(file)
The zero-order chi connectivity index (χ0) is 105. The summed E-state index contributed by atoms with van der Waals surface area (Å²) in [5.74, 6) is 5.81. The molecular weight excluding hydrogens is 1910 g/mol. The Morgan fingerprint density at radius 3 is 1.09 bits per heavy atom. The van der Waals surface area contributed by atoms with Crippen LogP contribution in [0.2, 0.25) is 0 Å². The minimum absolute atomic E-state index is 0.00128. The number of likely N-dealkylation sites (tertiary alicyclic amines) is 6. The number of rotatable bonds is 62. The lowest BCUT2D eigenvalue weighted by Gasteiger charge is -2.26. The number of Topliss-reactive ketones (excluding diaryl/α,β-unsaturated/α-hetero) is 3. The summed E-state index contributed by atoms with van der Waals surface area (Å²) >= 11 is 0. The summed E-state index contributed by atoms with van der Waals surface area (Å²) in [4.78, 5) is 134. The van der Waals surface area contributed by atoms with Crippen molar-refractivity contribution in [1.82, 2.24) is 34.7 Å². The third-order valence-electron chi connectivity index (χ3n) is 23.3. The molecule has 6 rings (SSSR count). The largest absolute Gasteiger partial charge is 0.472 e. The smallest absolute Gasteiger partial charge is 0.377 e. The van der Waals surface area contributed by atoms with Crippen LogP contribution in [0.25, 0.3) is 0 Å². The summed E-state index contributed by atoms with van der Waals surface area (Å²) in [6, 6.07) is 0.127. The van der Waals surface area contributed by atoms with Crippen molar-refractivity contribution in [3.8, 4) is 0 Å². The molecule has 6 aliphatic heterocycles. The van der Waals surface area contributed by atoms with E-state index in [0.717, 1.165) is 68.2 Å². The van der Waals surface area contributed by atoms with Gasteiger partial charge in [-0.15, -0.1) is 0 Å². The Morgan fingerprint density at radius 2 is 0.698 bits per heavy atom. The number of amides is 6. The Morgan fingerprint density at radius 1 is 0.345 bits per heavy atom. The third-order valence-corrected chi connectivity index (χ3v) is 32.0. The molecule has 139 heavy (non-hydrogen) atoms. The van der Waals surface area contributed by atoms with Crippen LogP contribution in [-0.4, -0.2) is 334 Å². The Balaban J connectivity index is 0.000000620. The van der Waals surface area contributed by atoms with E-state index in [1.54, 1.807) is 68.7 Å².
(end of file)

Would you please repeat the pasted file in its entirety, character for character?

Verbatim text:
The zero-order chi connectivity index (χ0) is 105. The summed E-state index contributed by atoms with van der Waals surface area (Å²) in [5.74, 6) is 5.81. The molecular weight excluding hydrogens is 1910 g/mol. The Morgan fingerprint density at radius 3 is 1.09 bits per heavy atom. The van der Waals surface area contributed by atoms with Crippen LogP contribution in [0.2, 0.25) is 0 Å². The minimum absolute atomic E-state index is 0.00128. The number of likely N-dealkylation sites (tertiary alicyclic amines) is 6. The number of rotatable bonds is 62. The lowest BCUT2D eigenvalue weighted by Gasteiger charge is -2.26. The number of Topliss-reactive ketones (excluding diaryl/α,β-unsaturated/α-hetero) is 3. The summed E-state index contributed by atoms with van der Waals surface area (Å²) >= 11 is 0. The summed E-state index contributed by atoms with van der Waals surface area (Å²) in [4.78, 5) is 134. The van der Waals surface area contributed by atoms with Crippen molar-refractivity contribution in [1.82, 2.24) is 34.7 Å². The third-order valence-electron chi connectivity index (χ3n) is 23.3. The molecule has 6 rings (SSSR count). The largest absolute Gasteiger partial charge is 0.472 e. The smallest absolute Gasteiger partial charge is 0.377 e. The van der Waals surface area contributed by atoms with Crippen LogP contribution in [0.25, 0.3) is 0 Å². The summed E-state index contributed by atoms with van der Waals surface area (Å²) in [6, 6.07) is 0.127. The van der Waals surface area contributed by atoms with Crippen molar-refractivity contribution in [3.8, 4) is 0 Å². The molecule has 6 aliphatic heterocycles. The van der Waals surface area contributed by atoms with E-state index in [0.717, 1.165) is 68.2 Å². The van der Waals surface area contributed by atoms with Gasteiger partial charge in [-0.15, -0.1) is 0 Å². The Morgan fingerprint density at radius 2 is 0.698 bits per heavy atom. The number of amides is 6. The Morgan fingerprint density at radius 1 is 0.345 bits per heavy atom. The third-order valence-corrected chi connectivity index (χ3v) is 32.0. The molecule has 139 heavy (non-hydrogen) atoms. The van der Waals surface area contributed by atoms with Crippen LogP contribution in [-0.4, -0.2) is 334 Å². The Balaban J connectivity index is 0.000000620. The van der Waals surface area contributed by atoms with E-state index in [1.54, 1.807) is 68.7 Å².